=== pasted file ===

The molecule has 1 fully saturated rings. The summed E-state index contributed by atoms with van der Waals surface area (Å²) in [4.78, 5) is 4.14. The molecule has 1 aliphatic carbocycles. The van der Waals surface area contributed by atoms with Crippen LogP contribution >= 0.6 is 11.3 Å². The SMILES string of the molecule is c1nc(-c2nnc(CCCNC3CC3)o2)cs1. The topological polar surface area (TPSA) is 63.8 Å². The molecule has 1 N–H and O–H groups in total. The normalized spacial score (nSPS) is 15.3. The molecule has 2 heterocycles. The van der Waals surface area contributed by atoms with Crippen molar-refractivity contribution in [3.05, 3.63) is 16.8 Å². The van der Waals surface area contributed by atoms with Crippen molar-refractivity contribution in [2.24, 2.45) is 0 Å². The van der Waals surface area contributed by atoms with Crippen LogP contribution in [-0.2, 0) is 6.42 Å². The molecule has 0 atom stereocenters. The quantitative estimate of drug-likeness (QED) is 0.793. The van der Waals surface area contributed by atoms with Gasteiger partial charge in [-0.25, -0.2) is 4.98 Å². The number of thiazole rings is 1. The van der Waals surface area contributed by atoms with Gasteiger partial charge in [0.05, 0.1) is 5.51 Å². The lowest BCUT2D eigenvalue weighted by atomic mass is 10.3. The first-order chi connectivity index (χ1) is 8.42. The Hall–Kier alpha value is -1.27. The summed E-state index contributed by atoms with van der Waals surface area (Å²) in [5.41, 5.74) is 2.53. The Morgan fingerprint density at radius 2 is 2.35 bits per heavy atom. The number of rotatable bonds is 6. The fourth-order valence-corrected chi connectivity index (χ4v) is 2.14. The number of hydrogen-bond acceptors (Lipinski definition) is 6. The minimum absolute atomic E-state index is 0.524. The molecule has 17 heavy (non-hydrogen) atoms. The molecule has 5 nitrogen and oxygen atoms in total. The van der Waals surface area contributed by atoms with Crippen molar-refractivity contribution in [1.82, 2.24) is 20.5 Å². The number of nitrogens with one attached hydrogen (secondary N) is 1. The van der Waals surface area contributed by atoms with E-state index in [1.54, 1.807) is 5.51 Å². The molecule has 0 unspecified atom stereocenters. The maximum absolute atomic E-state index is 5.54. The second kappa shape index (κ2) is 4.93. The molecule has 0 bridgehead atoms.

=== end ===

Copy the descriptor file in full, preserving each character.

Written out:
The molecule has 1 fully saturated rings. The summed E-state index contributed by atoms with van der Waals surface area (Å²) in [4.78, 5) is 4.14. The molecule has 1 aliphatic carbocycles. The van der Waals surface area contributed by atoms with Crippen LogP contribution >= 0.6 is 11.3 Å². The SMILES string of the molecule is c1nc(-c2nnc(CCCNC3CC3)o2)cs1. The topological polar surface area (TPSA) is 63.8 Å². The molecule has 1 N–H and O–H groups in total. The normalized spacial score (nSPS) is 15.3. The molecule has 2 heterocycles. The van der Waals surface area contributed by atoms with Crippen molar-refractivity contribution in [3.05, 3.63) is 16.8 Å². The van der Waals surface area contributed by atoms with Crippen molar-refractivity contribution in [2.24, 2.45) is 0 Å². The van der Waals surface area contributed by atoms with Crippen LogP contribution in [-0.2, 0) is 6.42 Å². The molecule has 0 atom stereocenters. The quantitative estimate of drug-likeness (QED) is 0.793. The van der Waals surface area contributed by atoms with Gasteiger partial charge in [-0.25, -0.2) is 4.98 Å². The number of thiazole rings is 1. The van der Waals surface area contributed by atoms with Gasteiger partial charge in [0.05, 0.1) is 5.51 Å². The lowest BCUT2D eigenvalue weighted by atomic mass is 10.3. The first-order chi connectivity index (χ1) is 8.42. The Hall–Kier alpha value is -1.27. The summed E-state index contributed by atoms with van der Waals surface area (Å²) in [5.41, 5.74) is 2.53. The Morgan fingerprint density at radius 2 is 2.35 bits per heavy atom. The number of rotatable bonds is 6. The fourth-order valence-corrected chi connectivity index (χ4v) is 2.14. The number of hydrogen-bond acceptors (Lipinski definition) is 6. The minimum absolute atomic E-state index is 0.524. The molecule has 17 heavy (non-hydrogen) atoms. The molecule has 5 nitrogen and oxygen atoms in total. The van der Waals surface area contributed by atoms with Crippen molar-refractivity contribution in [1.82, 2.24) is 20.5 Å². The number of nitrogens with one attached hydrogen (secondary N) is 1. The van der Waals surface area contributed by atoms with E-state index in [1.54, 1.807) is 5.51 Å². The molecule has 0 unspecified atom stereocenters. The maximum absolute atomic E-state index is 5.54. The second kappa shape index (κ2) is 4.93. The molecule has 0 bridgehead atoms.